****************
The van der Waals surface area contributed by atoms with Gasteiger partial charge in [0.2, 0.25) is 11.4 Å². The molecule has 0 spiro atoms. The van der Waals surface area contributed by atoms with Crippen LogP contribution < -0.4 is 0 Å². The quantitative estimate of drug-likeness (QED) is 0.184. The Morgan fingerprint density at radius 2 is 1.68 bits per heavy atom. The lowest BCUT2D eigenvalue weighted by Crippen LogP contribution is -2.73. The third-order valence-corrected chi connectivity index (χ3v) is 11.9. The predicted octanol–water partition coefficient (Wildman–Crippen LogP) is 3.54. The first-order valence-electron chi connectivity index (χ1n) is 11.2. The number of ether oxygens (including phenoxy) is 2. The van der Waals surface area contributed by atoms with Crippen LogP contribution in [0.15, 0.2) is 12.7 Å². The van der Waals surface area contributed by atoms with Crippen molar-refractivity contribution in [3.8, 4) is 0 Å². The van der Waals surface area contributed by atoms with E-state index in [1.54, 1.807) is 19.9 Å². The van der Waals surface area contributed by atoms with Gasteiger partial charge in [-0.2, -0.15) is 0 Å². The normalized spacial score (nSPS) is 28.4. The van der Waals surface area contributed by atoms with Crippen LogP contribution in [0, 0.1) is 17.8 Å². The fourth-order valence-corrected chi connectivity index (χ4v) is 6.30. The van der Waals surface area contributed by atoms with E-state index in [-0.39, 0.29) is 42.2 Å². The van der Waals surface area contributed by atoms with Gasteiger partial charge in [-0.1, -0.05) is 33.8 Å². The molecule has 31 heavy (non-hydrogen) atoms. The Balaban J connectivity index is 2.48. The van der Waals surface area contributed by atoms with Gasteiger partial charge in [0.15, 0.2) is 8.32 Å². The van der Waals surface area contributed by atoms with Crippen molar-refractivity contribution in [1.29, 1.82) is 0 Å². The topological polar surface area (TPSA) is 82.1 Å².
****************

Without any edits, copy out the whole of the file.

The van der Waals surface area contributed by atoms with Gasteiger partial charge in [0.2, 0.25) is 11.4 Å². The molecule has 0 spiro atoms. The van der Waals surface area contributed by atoms with Crippen LogP contribution < -0.4 is 0 Å². The quantitative estimate of drug-likeness (QED) is 0.184. The Morgan fingerprint density at radius 2 is 1.68 bits per heavy atom. The lowest BCUT2D eigenvalue weighted by Crippen LogP contribution is -2.73. The third-order valence-corrected chi connectivity index (χ3v) is 11.9. The predicted octanol–water partition coefficient (Wildman–Crippen LogP) is 3.54. The first-order valence-electron chi connectivity index (χ1n) is 11.2. The number of ether oxygens (including phenoxy) is 2. The van der Waals surface area contributed by atoms with Crippen LogP contribution in [0.15, 0.2) is 12.7 Å². The van der Waals surface area contributed by atoms with Crippen molar-refractivity contribution in [3.8, 4) is 0 Å². The van der Waals surface area contributed by atoms with E-state index in [1.54, 1.807) is 19.9 Å². The van der Waals surface area contributed by atoms with Gasteiger partial charge in [-0.2, -0.15) is 0 Å². The normalized spacial score (nSPS) is 28.4. The van der Waals surface area contributed by atoms with Crippen LogP contribution in [0, 0.1) is 17.8 Å². The fourth-order valence-corrected chi connectivity index (χ4v) is 6.30. The van der Waals surface area contributed by atoms with E-state index in [-0.39, 0.29) is 42.2 Å². The van der Waals surface area contributed by atoms with Gasteiger partial charge in [-0.1, -0.05) is 33.8 Å². The molecule has 31 heavy (non-hydrogen) atoms. The Balaban J connectivity index is 2.48. The van der Waals surface area contributed by atoms with Gasteiger partial charge in [0.15, 0.2) is 8.32 Å². The van der Waals surface area contributed by atoms with Crippen molar-refractivity contribution in [1.29, 1.82) is 0 Å². The topological polar surface area (TPSA) is 82.1 Å².